In 1994, Shock Jock Howard Stern Talked A Caller Off A Bridge Live On Air

Radio host Howard Stern was used to chatting with strangers live on air, but on 7 December, 1994, he received a call that was a little unusual to say the least.

That morning, Stern was presenting his popular radio show, The Howard Stern Show, when a suicidal man named Emilio Bonilla called in and told Stern he was planning on jumping from the George Washington Bridge connecting New York and New Jersey. Here’s the story of how Stern talked him down from the ledge.


The Howard Stern Show

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Howard Stern was born on 12 January, 1954 in the borough of Queens in New York City. Stern’s mother Ray worked as an inhalation therapist, while his father worked as a radio engineer. He credits his father with sparking his love of radio: “When I saw my father as a recording engineer… I was enamored,” he once said. “Looking at how my father was so reverential to those people, I thought that maybe he could look at me with that kind of respect if I could get behind a microphone.”

While studying at Boston University in the 1970s, Stern got involved with the campus radio station WTBU. Then in 1975, he landed his first professional radio job at 1550 WNTN.

After graduating in 1976, Stern worked a few shifts at WRNW in Briarcliff Manor, New York, and was eventually hired on a full-time basis. Between 1976 to 1982, he developed his ‘character’ on various shows at a number of different stations. Stern was a notorious ‘shock jock’, meaning he presented his shows in a deliberately provocative (and sometimes offensive) manner.

Notably, while at WWWW in 1980, Stern became increasingly outrageous. He held a bra-burning event and wrestled women outside the studios. He also encouraged listeners to call in and confess the craziest places where they had had sex.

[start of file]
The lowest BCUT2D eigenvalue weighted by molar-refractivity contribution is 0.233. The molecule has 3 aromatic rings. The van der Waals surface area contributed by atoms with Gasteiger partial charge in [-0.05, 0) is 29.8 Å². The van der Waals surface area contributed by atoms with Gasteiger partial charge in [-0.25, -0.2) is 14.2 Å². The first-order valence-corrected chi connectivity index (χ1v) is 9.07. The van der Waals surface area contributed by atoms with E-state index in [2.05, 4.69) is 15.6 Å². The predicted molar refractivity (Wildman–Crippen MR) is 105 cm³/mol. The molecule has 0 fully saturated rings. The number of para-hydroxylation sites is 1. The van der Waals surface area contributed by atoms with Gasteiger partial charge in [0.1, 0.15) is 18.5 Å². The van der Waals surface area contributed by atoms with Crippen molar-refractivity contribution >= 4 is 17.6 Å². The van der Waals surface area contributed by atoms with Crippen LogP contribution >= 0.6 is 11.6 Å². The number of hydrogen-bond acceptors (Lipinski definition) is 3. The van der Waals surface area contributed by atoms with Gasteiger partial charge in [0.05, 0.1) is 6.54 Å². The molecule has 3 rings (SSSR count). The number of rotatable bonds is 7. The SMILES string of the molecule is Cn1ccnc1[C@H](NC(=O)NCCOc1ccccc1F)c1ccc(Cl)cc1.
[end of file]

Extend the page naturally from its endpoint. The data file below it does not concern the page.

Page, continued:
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Credit: Diane Freed/Liaison Agency

Stern would also later call the Kremlin and ask for five billion dollars in foreign aid for Detroit; call dentists’ offices live on air and ask them to change their reception room radios to his show; and try to sell the state of New Jersey.

He gained national notoriety during a stunt in which hundreds of listeners paid $1.06 to smash up a Toyota, earning Stern coverage in national news – which was part of his plan all along. (Stern later donated the money raised to Chrysler).

He left WWWW in 1981, worked briefly at WWDC, then started at WNBC in 1982. Management were worried that Stern’s controversial personality would clash with the station’s corporate, professional image and instructed him to steer clear of any sexual or religious jokes.

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Credit: Ted Van Pelt via Flickr

Stern was later suspended during his first month at the station for airing a controversial segment titled ‘Virgin Mary Kong.’ Stern was ultimately fired from WNBC in 1985, due to “conceptual differences” between himself and WNBC management.

Stern – who at this point had established himself as an exceedingly talented host – was not out of work for long. In October 1985, he signed a five-year contract with Infinity Broadcasting and began hosting afternoons on its rock music station WXRK in November.